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Our most recent MAGIC Partners meeting was a great success, with over 50 participants taking part in the discussion about natural ventilation.
The morning session was focused on monitoring. MAGIC Research Assistant Dr Shiwei Fan presented the latest findings from our monitoring experiments at the London South Bank University, followed by presentations from Philip Cunningham from AirLabs, who discussed the monitoring of particulate matter conducted alongside the MAGIC experiments, and Jim Mills from Air Monitors who talked about the potential for monitoring to inform the design and operation of ventilation systems in buildings and help improve energy performance.
Dr Laetitia Mottet then presented the latest findings from MAGIC’s Fluidity modelling and outlined the work planned and underway to make the MAGIC model as realistic as possible—including considering the impact of trees, traffic movement and roof-shape on pollution.
After lunch our new Research Assistant Dr Tania Sharmin presented her recent work developing scenarios that describe the key issues that end-users (architects, designers, planners etc.), will need the MAGIC tool to address as they consider how and whether to use natural ventilation in their developments and buildings. We think that the impact of (i) green and blue spaces, (ii) urban form and (iii) traffic patterns are the most relevant considerations in this context. But we’re very keen to get the input of potential end-users to see if they agree. Feedback given at the Partners Meeting gave us some useful initial insights, including the need for the final MAGIC tool to be flexible enough so that it can be used from the earliest stages of the design process when a lot of variables are still under consideration.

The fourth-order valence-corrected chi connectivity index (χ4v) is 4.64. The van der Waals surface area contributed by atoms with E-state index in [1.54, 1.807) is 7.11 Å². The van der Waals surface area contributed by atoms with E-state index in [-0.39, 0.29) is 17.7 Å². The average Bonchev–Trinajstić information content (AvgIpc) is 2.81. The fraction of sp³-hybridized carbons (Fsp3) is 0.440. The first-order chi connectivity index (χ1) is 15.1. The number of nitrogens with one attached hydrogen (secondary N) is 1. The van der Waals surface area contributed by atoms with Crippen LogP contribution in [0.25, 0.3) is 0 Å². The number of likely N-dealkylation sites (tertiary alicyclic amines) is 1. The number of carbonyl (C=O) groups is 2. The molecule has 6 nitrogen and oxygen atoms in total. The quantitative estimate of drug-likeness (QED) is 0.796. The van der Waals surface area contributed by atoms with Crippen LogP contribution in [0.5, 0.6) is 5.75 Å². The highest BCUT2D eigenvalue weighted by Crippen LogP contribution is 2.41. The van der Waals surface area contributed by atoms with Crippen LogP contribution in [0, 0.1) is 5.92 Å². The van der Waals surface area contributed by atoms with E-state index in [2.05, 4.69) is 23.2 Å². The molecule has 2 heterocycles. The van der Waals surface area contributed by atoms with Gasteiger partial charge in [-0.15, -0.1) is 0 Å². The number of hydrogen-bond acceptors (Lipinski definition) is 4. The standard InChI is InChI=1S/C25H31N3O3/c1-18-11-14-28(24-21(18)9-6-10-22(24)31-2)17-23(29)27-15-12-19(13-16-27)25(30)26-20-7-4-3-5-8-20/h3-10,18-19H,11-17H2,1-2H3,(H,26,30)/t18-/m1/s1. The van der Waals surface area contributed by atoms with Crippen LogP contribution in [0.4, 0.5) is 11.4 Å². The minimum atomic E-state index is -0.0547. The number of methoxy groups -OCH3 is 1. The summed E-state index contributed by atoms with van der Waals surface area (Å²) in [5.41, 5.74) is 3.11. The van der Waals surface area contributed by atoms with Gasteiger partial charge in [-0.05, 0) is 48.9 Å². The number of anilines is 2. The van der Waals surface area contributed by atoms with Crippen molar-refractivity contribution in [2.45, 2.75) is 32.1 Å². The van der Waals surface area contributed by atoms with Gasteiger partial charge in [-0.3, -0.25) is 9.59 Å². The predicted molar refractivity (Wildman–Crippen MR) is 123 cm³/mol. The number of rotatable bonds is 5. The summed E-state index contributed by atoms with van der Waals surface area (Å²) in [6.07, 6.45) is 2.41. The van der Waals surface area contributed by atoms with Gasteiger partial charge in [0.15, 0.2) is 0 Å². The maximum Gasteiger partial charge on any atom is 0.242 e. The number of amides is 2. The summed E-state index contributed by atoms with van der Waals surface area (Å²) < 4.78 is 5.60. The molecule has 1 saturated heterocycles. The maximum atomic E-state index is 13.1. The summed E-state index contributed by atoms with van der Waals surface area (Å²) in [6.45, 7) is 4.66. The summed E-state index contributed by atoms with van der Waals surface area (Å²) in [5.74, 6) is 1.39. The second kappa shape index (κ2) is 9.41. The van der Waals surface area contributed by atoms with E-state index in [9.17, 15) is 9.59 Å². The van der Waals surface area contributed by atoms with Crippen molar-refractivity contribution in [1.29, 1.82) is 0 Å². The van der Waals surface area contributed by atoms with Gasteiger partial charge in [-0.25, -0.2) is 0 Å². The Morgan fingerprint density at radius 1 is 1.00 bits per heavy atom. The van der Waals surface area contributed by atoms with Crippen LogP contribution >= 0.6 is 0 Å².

In our afternoon session we were excited to have presentations from Stephen Inch, Air Quality expert at the GLA and Brett Ormrod from Foster and Partners. Stephen outlined various initiatives to tackle air pollution in London such as ‘healthy streets’ schemes to encourage people to travel by foot, bike and public transport. He also explained how the Mayor is aiming to integrate air quality into the design of all new developments. Of course, these measures have strong synergies with the uptake of natural ventilation in London’s buildings.
Finally, Brett Ormrod gave us a run-down of lessons learnt from the naturally ventilated (and recently completed) Bloomberg Building in London. Although this bespoke building is not going to give ’plug and play’ solutions for natural ventilation, there is optimism that knowledge and learning will filter down. Brett noted that, retrospectively, it would have helped the design process for the natural ventilation system if there had been a better way of modelling pollution. Of course, that’s something that we at MAGIC are aiming to deliver.